You might just be surprised with a few aspects of the story behind the brand. Thank you for joining us today on this week in business history and powered by our team here at supply chain. Now, Jean Evelyn Slootsky was born on October 12th, 1923 in Brooklyn. She was the daughter of a cab driver and a manicurist Jean Slootsky would drop out of the city college in New York. When her father died in 1942, that’s when she’d began her professional journey. First, she spent time at Mullen furniture company in Jamaica, New York. Eventually she’d work at the internal revenue service where she’d meet her first husband, Marty night, Jean and Marty Nottage would spend time in Tulsa, Oklahoma, and Warren, Pennsylvania. Before settling back in Queens, New York, specifically, they lived in the little neck neighborhood, which is near little neck Bay, which is where the term little neck clams originated by the way, which has become a size category for all hard clams.
Scott Luton (03:07):
Regardless of origin, Marty would get a job as an airport driver and Jean would work raising funds for a variety of charitable groups, but it was her battle with one thing in particular that would change your life. Jean Nottage. And what started in her childhood was a compulsive eater. In the nineties, fifties, she tried a variety of solutions to control her weight, including pills, fad diets, even hypnosis, not had one particular food addiction that bedeviled her mallow, Mars, a chocolate coated marshmallow cookie. They are delicious she’d later, Wayne that to hide her addiction to the sweet treats, she’d literally had a box of the cookies in her clothes hamper or she’d Gorge on them in the middle of the night with no one looking in 1961, gene Nottage would take several steps that would help her get a better grasp on her weight. First, she invited six friends over to her home to have a serious and Frank conversation.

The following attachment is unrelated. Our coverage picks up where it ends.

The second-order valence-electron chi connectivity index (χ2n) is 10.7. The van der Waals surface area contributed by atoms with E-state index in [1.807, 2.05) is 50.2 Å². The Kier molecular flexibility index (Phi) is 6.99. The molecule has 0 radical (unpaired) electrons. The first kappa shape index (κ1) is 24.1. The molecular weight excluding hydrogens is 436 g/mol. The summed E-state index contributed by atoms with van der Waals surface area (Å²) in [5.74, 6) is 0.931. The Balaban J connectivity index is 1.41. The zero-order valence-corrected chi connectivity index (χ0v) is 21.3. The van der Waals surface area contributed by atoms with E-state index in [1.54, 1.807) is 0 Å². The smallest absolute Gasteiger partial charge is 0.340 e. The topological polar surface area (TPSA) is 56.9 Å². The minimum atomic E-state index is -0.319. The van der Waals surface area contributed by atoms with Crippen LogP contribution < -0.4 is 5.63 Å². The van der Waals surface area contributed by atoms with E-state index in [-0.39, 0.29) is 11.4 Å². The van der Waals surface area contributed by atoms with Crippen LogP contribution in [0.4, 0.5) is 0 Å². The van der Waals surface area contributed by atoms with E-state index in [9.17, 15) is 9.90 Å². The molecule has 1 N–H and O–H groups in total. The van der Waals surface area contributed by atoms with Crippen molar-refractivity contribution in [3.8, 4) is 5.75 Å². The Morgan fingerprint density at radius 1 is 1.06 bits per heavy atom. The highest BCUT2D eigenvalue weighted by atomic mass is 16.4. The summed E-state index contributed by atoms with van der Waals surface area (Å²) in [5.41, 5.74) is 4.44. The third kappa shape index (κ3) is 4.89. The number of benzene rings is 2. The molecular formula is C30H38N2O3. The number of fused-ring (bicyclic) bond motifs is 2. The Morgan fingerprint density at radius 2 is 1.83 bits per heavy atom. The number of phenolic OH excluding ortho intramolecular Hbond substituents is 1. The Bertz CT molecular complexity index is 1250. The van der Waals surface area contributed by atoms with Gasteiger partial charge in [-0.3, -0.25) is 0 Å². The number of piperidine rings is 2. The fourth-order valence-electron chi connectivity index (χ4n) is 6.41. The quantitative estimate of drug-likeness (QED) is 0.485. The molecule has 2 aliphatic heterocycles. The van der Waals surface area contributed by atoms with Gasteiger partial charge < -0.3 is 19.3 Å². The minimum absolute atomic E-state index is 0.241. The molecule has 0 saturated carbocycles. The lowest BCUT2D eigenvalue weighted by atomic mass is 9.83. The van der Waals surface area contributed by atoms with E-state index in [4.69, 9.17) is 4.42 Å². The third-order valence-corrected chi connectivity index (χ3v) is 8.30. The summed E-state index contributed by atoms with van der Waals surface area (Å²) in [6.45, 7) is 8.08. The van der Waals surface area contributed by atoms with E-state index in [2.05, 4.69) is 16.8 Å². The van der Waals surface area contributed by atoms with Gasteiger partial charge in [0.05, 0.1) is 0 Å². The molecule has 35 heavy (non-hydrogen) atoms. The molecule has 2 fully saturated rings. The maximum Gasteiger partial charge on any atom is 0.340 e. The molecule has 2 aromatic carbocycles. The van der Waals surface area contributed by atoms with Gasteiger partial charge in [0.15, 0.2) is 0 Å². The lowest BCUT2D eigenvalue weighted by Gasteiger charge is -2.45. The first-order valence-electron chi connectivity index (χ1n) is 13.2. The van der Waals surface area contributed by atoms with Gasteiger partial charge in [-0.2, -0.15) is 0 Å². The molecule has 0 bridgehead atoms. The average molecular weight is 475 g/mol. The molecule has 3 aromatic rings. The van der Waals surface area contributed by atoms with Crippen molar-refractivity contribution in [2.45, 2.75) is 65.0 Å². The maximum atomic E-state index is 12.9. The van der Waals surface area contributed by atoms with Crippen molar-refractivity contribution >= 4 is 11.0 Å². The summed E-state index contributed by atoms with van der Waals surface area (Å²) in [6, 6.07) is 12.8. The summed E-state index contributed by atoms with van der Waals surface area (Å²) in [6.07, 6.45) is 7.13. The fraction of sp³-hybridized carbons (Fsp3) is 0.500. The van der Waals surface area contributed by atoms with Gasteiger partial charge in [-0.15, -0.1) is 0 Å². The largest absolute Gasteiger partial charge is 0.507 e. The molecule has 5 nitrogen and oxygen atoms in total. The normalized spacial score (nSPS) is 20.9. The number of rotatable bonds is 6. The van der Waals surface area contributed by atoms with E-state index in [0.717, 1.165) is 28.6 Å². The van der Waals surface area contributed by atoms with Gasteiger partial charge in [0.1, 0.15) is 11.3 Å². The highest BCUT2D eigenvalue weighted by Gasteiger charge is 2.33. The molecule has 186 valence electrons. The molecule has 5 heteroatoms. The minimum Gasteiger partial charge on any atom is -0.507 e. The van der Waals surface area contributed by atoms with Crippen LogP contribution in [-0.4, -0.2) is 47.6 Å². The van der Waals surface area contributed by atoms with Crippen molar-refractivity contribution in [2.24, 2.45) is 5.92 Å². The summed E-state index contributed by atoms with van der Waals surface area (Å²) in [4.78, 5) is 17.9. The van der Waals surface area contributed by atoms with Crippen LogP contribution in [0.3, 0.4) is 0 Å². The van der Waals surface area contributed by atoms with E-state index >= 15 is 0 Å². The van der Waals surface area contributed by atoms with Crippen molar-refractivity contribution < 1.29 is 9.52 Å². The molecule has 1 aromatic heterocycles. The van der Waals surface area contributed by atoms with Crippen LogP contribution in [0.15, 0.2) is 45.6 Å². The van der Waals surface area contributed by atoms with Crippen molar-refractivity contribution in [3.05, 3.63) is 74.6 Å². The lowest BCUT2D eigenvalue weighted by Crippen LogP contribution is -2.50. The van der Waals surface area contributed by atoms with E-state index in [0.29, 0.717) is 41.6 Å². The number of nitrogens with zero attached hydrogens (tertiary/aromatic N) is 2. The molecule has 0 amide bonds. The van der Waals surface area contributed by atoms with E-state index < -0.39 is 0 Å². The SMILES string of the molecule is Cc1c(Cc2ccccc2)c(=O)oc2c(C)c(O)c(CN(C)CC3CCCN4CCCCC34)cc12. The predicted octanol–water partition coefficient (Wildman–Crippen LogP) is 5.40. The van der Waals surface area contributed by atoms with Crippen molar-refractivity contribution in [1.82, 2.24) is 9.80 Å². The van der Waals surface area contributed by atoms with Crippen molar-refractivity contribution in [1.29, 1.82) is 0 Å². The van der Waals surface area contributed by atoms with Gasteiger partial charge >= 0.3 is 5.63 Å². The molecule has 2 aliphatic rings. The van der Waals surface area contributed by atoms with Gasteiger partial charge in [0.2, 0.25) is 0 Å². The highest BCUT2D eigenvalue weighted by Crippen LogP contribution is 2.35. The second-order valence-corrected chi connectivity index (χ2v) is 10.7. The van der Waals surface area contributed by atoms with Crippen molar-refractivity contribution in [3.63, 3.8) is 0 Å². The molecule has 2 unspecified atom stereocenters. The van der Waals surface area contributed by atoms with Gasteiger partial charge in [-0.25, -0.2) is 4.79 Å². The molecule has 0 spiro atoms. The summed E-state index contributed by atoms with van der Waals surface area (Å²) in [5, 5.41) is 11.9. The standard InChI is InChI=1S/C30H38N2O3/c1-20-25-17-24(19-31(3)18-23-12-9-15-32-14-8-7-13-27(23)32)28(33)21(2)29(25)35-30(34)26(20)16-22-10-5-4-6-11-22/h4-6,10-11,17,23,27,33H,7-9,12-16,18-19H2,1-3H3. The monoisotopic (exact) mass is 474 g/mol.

Scott Luton (04:09):
All six of her friends also were struggling in some way with their health and weight. After several hours of exchanging their secret struggles, they all resolve to go on a group diet and support each other through the rigors and temptations that every human has when trying to lose weight in the ensuing weeks, the group approach again, weight was being shed right and left. And the group of participants began to swell within two months. It grew from seven to more than 40 participants. By October, 1962, Jean nodded, she hit her target weight of 142 pounds, but just as important, she was determined to really help a ton of other people gain control of their weight and health. One of the couples that were or participating in the group weight loss approach was Al and Felice. Lippert Al Lippert was a business leader that was active in the garment industry.